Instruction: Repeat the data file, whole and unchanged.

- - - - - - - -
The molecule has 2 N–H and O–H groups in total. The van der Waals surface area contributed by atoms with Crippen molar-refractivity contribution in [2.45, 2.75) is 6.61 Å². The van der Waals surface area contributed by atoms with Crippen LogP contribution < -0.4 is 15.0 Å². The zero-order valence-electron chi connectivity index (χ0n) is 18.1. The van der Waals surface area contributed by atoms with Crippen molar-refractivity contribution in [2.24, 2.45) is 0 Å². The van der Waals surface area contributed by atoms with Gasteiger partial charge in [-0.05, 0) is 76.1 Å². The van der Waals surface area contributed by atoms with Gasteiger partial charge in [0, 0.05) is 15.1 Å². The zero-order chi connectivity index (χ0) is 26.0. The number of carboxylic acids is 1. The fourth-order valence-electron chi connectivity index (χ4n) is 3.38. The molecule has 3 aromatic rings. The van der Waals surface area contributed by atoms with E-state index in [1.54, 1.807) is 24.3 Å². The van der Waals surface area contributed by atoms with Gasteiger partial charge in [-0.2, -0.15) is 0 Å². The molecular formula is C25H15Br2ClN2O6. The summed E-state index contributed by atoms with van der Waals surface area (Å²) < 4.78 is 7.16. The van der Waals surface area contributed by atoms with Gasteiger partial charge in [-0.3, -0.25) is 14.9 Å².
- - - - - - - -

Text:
The molecule has 2 N–H and O–H groups in total. The van der Waals surface area contributed by atoms with Crippen molar-refractivity contribution in [2.45, 2.75) is 6.61 Å². The van der Waals surface area contributed by atoms with Crippen LogP contribution < -0.4 is 15.0 Å². The zero-order valence-electron chi connectivity index (χ0n) is 18.1. The van der Waals surface area contributed by atoms with Crippen molar-refractivity contribution in [2.24, 2.45) is 0 Å². The van der Waals surface area contributed by atoms with Gasteiger partial charge in [-0.05, 0) is 76.1 Å². The van der Waals surface area contributed by atoms with Gasteiger partial charge in [0, 0.05) is 15.1 Å². The zero-order chi connectivity index (χ0) is 26.0. The number of carboxylic acids is 1. The fourth-order valence-electron chi connectivity index (χ4n) is 3.38. The molecule has 3 aromatic rings. The van der Waals surface area contributed by atoms with E-state index in [1.54, 1.807) is 24.3 Å². The van der Waals surface area contributed by atoms with Gasteiger partial charge in [-0.2, -0.15) is 0 Å². The molecular formula is C25H15Br2ClN2O6. The summed E-state index contributed by atoms with van der Waals surface area (Å²) < 4.78 is 7.16. The van der Waals surface area contributed by atoms with Gasteiger partial charge in [-0.3, -0.25) is 14.9 Å².